Genderless Names

14 February 2024

Lee, Taylor, Dale, Peyton. It is all the rage these days to give your baby a gender-neutral name. This can be because you want your child to stand out among other classmates and later in business. However, it can also cause confusion.

Choosing the name for your new baby is one of the most exciting and yet controversial part of the process. Often parents will experience many unsolicited suggestions, especially from the grandparents-to-be.

Traditionally, names are based on cultural or religious influences. With a shift toward unisex names, this can reflect society’s switch toward equality and open-mindedness. Critics offer that it can cause the child with a neutral name to become confused about their own sexuality.

For a very long time names were stereotypical with male children given strong or masculine names and females more delicate or feminine. Names can help children develop their individuality. The gamut ranges from using one passed down through family lineage, publications that offer a miriad of choices, or simply putting together letters (or parts of other names) to create a unique moniker.


If you want to start envisioning your little bundle of joy before he or she comes forth, or if you want to wait to see its gender until after birth, but still want to select the right name, then gender-neutral is the way to go. You are ready with choices no matter the sex of the child-to-be.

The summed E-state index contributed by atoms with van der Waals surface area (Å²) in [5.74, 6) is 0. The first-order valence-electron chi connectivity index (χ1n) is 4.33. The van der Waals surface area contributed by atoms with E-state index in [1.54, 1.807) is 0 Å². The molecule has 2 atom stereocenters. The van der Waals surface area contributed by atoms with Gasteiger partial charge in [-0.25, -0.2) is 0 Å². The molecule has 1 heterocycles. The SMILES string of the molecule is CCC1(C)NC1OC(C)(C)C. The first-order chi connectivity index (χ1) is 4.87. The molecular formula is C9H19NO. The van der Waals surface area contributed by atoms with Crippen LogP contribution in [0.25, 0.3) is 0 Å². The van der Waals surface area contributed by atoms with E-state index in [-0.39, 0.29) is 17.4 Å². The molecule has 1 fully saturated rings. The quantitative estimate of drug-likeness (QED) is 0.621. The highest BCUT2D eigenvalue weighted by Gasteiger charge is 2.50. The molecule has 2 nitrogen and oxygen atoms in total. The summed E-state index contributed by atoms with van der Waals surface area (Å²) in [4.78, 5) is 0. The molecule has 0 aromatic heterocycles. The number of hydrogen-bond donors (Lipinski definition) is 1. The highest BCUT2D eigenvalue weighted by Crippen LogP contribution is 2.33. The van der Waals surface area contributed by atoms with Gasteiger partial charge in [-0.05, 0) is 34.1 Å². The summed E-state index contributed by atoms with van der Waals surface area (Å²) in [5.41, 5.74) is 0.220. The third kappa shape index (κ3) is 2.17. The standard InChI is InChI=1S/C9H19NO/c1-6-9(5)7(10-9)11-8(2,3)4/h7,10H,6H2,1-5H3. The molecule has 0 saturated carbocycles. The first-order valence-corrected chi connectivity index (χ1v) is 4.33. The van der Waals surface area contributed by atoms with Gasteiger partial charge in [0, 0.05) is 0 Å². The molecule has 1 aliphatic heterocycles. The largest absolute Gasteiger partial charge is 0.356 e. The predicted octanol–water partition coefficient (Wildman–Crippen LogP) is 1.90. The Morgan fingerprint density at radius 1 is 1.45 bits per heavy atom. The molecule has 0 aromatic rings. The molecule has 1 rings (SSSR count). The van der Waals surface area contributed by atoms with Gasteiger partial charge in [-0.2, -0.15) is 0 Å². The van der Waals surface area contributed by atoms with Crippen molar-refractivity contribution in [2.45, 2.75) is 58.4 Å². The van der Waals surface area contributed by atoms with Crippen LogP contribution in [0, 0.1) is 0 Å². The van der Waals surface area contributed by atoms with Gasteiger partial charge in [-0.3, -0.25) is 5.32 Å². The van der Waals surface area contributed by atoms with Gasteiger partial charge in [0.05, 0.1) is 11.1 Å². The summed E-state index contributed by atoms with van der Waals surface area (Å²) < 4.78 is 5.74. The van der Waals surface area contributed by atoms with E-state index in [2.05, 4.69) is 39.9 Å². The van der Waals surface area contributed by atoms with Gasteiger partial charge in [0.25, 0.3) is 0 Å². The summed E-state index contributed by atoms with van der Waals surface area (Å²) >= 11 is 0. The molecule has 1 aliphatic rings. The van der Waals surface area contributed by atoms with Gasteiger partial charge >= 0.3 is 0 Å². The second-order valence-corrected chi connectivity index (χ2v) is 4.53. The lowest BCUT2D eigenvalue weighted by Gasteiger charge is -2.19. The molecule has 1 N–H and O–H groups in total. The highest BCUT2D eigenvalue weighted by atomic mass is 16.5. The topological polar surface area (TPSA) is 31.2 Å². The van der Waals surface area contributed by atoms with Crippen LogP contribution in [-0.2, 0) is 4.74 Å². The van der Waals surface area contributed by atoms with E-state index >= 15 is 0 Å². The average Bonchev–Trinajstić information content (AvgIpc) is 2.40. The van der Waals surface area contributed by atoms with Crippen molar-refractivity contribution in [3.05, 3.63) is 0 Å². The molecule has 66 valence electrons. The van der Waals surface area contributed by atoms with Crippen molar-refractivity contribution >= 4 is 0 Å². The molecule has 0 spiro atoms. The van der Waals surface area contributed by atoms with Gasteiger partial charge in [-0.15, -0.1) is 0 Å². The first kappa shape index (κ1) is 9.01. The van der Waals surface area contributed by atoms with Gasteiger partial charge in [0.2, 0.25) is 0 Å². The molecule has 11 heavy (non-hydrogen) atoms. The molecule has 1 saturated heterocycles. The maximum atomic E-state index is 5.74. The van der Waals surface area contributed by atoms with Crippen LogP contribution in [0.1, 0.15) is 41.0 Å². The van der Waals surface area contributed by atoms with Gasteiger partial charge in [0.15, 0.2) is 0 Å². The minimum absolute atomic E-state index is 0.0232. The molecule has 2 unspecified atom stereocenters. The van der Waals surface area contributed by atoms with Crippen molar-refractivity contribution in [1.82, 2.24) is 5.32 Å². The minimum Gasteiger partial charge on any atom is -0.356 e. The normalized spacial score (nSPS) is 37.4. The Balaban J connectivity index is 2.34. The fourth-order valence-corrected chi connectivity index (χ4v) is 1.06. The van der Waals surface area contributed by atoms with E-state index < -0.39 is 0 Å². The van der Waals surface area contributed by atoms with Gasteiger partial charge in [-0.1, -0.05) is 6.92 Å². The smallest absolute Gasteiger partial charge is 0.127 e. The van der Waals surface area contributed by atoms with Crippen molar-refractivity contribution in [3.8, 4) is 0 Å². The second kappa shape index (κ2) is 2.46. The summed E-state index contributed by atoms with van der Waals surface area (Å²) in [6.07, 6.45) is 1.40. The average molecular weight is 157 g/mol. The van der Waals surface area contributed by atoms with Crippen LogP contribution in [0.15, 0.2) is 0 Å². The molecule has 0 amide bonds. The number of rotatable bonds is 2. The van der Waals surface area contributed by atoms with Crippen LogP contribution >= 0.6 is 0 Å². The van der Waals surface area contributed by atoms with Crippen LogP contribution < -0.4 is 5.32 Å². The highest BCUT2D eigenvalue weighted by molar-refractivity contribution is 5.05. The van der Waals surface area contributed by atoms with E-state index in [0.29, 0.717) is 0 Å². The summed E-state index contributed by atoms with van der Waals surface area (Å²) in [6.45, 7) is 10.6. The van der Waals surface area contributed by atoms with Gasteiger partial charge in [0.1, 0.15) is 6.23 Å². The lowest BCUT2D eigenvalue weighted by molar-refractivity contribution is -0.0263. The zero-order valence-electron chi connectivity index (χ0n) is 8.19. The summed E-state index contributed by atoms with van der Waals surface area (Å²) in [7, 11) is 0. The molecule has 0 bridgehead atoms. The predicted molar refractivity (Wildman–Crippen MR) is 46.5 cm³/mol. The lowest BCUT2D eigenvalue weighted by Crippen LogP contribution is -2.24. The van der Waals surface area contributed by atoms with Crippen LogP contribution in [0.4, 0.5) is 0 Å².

It provides an opportunity for your child to avoid preconceived notions about who they are or what they want to become. It is thought that this allows the child to become their authentic self with less influence. Another concept is that their name without gender references could help them explore beyond what would be conventionally accepted.

In situations where there are only written communications, the individual won’t be categorized prior to the actual meet and greet. For females, having a name that actually gives them an edge by allowing them to prove their proficiency without being judged on gender.

More options are becoming available to parents without repercussions from family, friends, and society.


As mentioned previously, the primary concern is confusion over one’s own sexuality as the child matures into adulthood.

Some of the gender-neutral names still tend to connote one sex over another like Lynn or Kelly. As a parent, you need to be able to help your child through any embarrassment or teasing particularly in the school years. Names could include Alex the Boy, or Sam the Girl. On the other hand, middle school years will render almost any name into a taunt. For instance, your favorite author might be Dumas but if you name your child that, think of the mispronunciation and the giggles.

It could result in your child being assigned to an opposite-gender team, although in some cases, that may be what is preferred.

You will need to continually explain your choices to some family members.

If the name is incredibly popular at the time, you face the same issue that has occurred over the past decades like Mary A versus Mary B.

While you would hope your child would feel special with a neutral name, it could backfire. A good option is a middle name. It would provide options later in life. Or you could just wait out the controversies until unisex names become the norm and then all the concerns will be gone.

In the end, give your kid any name you darn well please.

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